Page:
A jury in Jacksonville, Florida awarded Joanne Mogavero $100,000 after a cup of hot coffee spilled on her at a drive-through at the River City Marketplace Starbucks in July 2014.
Facts Of The Case
According to Joanne Mogavero’s lawsuit, a Starbucks’ employee handed a 20-ounce cup of coffee at the drive-through and the lid popped off shortly thereafter spilling hot coffee on her mid-section. The lawsuit alleged that the temperature of the coffee was 190 degrees Fahrenheit. The hot coffee burn left injuries to her stomach, thighs, and groin, including permanent scarring.
Prior to going to trial, Starbucks had moved to dismiss saying that Starbucks was not responsible because Ms. Mogavero was holding the cup at the time it spilled. The judge denied Starbucks’ motion to dismiss.
At trial, the jury found Starbucks 80 percent responsible for the spilled coffee.
Theory Of Legal Liability
It is important to take notice that this lawsuit did not allege that the coffee served was too hot. Instead, the allegation in the lawsuit was that the cups used were prone to popping up because they compress the cup. If a customer’s fingers grab the cup near the lid (as opposed to nearer to the middle or bottom), then the lid is more likely to come off and cause a spill.
Public Misunderstanding And Prejudice
As a personal injury attorney, the issue of hot coffee comes up in many conversations with clients and seems to come up in jury selection every time I go to trial. This is one of those hot button legal issues that people like to talk about but seldom truly understand.
While it is well known that coffee is best served hot, this case and the more well-known case against McDonalds involving Stella Liebeck are clearly different even though the both involve burns from hot coffee. Ms. Liebeck’s case is the case that ignited the tort reform firestorm and caught attention from Seinfeld, David Letterman, and even U.S. presidents. Advocates of tort reform used the case to argue that the civil justice was being abused by frivolous lawsuits calling it “jackpot justice.”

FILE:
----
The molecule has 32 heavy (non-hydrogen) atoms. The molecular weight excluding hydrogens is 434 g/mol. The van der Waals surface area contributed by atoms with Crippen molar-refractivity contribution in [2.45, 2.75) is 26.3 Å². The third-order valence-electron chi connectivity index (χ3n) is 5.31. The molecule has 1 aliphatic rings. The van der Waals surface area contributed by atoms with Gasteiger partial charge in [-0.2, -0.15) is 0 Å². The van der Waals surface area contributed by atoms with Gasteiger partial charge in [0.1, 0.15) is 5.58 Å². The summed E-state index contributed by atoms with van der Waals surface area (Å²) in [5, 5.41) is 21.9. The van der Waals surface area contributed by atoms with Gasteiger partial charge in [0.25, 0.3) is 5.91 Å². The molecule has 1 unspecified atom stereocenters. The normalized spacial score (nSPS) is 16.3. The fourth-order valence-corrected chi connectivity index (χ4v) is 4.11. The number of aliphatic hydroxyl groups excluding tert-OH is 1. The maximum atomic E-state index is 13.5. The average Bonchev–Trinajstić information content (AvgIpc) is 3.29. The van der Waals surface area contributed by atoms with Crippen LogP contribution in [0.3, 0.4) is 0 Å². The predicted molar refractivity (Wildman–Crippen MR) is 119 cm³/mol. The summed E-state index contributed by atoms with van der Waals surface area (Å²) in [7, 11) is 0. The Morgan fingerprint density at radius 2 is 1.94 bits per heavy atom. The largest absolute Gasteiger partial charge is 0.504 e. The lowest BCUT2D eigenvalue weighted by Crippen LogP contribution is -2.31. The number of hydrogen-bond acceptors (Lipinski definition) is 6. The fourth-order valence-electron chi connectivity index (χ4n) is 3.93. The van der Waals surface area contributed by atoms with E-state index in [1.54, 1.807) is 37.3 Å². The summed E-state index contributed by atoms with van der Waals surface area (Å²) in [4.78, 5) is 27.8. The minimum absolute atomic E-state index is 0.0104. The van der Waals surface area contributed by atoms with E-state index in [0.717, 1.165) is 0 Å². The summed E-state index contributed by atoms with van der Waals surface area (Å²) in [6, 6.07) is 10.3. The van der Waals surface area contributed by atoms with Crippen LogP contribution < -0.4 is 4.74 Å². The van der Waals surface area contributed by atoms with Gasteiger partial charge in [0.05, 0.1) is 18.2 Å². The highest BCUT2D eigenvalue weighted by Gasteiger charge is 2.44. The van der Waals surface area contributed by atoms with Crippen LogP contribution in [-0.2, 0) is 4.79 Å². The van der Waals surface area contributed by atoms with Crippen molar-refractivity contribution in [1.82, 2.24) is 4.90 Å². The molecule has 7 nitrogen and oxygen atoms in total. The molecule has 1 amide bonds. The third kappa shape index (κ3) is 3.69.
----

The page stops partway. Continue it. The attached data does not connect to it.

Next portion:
What many people don’t know about Ms. Liebeck’s case (you should watch the HBO documentary on it, click here from HBO or here from Youtube), is that Ms. Liebeck initially only sought to have her medical bills paid for by McDonalds. Eventually, she went through extensive medical treatment for third degree burns on her body, including private areas. Later on in the case, the plaintiff’s attorney asked the jury to award the profits from a single day of the sales of coffee at McDonalds for punitive damages because McDonalds had instructed its franchisees to raise the temperature of the coffee to avoid complaints for cold coffee. Ms. Liebeck eventually signed a confidentiality agreement after several appeals but those not bound by confidentiality agreements say that she did not receive very much money for her case after all was said and done.
This case against Starbucks, however, is completely different. Ms. Mogavero’s case is one of simple common law negligence. We all have a common law duty to act reasonably under the circumstances. This legal duty extends everywhere you go and to everything that you do. Likewise, when an employee puts a lid on a coffee cup and hands it to someone, the employee should determine that the lid is properly secured before handing it off. This is a lot like making sure a folding knife is closed before you hand it to someone else. If the blade is exposed, then the person you hand the knife to might get cut.
Rather than hot coffee, it could have been any product that has the potential to cause harm or injury to another. It might be easy to judge others when they suffer an injury from a mundane object, however, as humans beings we should all be sensitive to each other and use the “golden rule” (treat others as you would like to be treated yourself).
Frivolous lawsuits are no laughing matter to the people who suffer life changing injuries. If you believe that a lawsuit is frivolous, then you should try to trade places with the injured person for one day to walk a day of their life in their shoes. This is the only way to know what they have been through. Unfortunately, the law does not allow attorneys to tell the jurors to do that or even to infer that they should in reaching their verdict. However, as human nature goes, that is the only way we can understand.
Contact A Personal Injury Attorney In Lakeland, Florida
If you have a personal injury that was preventable, then you may have a valid personal injury claim and should talk to a personal injury attorney in Lakeland, Florida. You should not be embarrassed of the situation because other people might get hurt if you do not bring attention to the issue. If you have a valid case, we will make your claim and hopefully some positive change will be made in response. Contact us today for your free appointment.